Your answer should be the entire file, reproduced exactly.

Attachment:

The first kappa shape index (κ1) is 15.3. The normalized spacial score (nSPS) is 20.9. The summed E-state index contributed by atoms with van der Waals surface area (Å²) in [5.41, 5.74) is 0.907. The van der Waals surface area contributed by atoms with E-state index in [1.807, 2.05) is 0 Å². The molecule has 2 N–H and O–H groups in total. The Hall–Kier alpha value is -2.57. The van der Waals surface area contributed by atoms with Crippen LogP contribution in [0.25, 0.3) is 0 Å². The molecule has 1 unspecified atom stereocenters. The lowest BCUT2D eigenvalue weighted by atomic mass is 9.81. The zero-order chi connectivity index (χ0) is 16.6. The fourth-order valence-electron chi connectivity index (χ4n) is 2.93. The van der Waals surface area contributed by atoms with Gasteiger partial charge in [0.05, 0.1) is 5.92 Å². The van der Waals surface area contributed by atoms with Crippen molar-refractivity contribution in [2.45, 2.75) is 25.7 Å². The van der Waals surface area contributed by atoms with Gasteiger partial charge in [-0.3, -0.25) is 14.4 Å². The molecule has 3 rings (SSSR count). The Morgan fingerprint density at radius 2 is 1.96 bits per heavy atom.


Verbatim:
The first kappa shape index (κ1) is 15.3. The normalized spacial score (nSPS) is 20.9. The summed E-state index contributed by atoms with van der Waals surface area (Å²) in [5.41, 5.74) is 0.907. The van der Waals surface area contributed by atoms with E-state index in [1.807, 2.05) is 0 Å². The molecule has 2 N–H and O–H groups in total. The Hall–Kier alpha value is -2.57. The van der Waals surface area contributed by atoms with Crippen LogP contribution in [0.25, 0.3) is 0 Å². The molecule has 1 unspecified atom stereocenters. The lowest BCUT2D eigenvalue weighted by atomic mass is 9.81. The zero-order chi connectivity index (χ0) is 16.6. The fourth-order valence-electron chi connectivity index (χ4n) is 2.93. The van der Waals surface area contributed by atoms with Gasteiger partial charge in [0.05, 0.1) is 5.92 Å². The van der Waals surface area contributed by atoms with Crippen molar-refractivity contribution in [2.45, 2.75) is 25.7 Å². The van der Waals surface area contributed by atoms with Gasteiger partial charge in [-0.3, -0.25) is 14.4 Å². The molecule has 3 rings (SSSR count). The Morgan fingerprint density at radius 2 is 1.96 bits per heavy atom.